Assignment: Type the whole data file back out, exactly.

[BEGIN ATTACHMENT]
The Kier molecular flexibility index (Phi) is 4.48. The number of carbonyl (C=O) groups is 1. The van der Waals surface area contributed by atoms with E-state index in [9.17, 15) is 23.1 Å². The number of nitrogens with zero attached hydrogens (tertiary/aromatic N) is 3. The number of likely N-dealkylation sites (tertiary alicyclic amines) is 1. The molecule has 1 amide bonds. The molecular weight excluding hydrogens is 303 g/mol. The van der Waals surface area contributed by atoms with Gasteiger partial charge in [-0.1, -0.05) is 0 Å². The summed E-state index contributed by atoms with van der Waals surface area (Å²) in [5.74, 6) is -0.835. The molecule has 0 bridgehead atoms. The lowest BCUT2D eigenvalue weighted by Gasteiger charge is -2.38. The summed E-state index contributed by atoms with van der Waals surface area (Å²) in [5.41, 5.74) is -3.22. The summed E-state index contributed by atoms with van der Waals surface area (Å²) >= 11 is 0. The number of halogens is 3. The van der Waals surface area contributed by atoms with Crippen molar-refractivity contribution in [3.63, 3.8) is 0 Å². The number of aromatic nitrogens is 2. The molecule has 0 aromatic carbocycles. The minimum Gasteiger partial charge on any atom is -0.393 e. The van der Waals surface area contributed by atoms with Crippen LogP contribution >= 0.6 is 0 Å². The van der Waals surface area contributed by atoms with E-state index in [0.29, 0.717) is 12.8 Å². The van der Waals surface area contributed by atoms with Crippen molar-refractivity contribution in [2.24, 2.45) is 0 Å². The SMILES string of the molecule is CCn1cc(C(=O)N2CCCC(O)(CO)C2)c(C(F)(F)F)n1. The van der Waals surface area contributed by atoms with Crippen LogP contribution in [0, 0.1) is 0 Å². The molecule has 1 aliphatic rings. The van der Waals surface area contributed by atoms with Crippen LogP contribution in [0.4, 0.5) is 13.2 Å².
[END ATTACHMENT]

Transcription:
The Kier molecular flexibility index (Phi) is 4.48. The number of carbonyl (C=O) groups is 1. The van der Waals surface area contributed by atoms with E-state index in [9.17, 15) is 23.1 Å². The number of nitrogens with zero attached hydrogens (tertiary/aromatic N) is 3. The number of likely N-dealkylation sites (tertiary alicyclic amines) is 1. The molecule has 1 amide bonds. The molecular weight excluding hydrogens is 303 g/mol. The van der Waals surface area contributed by atoms with Gasteiger partial charge in [-0.1, -0.05) is 0 Å². The summed E-state index contributed by atoms with van der Waals surface area (Å²) in [5.74, 6) is -0.835. The molecule has 0 bridgehead atoms. The lowest BCUT2D eigenvalue weighted by Gasteiger charge is -2.38. The summed E-state index contributed by atoms with van der Waals surface area (Å²) in [5.41, 5.74) is -3.22. The summed E-state index contributed by atoms with van der Waals surface area (Å²) >= 11 is 0. The number of halogens is 3. The van der Waals surface area contributed by atoms with Crippen molar-refractivity contribution in [3.63, 3.8) is 0 Å². The number of aromatic nitrogens is 2. The molecule has 0 aromatic carbocycles. The minimum Gasteiger partial charge on any atom is -0.393 e. The van der Waals surface area contributed by atoms with Crippen LogP contribution >= 0.6 is 0 Å². The van der Waals surface area contributed by atoms with E-state index in [0.29, 0.717) is 12.8 Å². The van der Waals surface area contributed by atoms with Crippen molar-refractivity contribution in [2.24, 2.45) is 0 Å². The SMILES string of the molecule is CCn1cc(C(=O)N2CCCC(O)(CO)C2)c(C(F)(F)F)n1. The van der Waals surface area contributed by atoms with Crippen LogP contribution in [0, 0.1) is 0 Å². The molecule has 1 aliphatic rings. The van der Waals surface area contributed by atoms with Crippen LogP contribution in [0.4, 0.5) is 13.2 Å².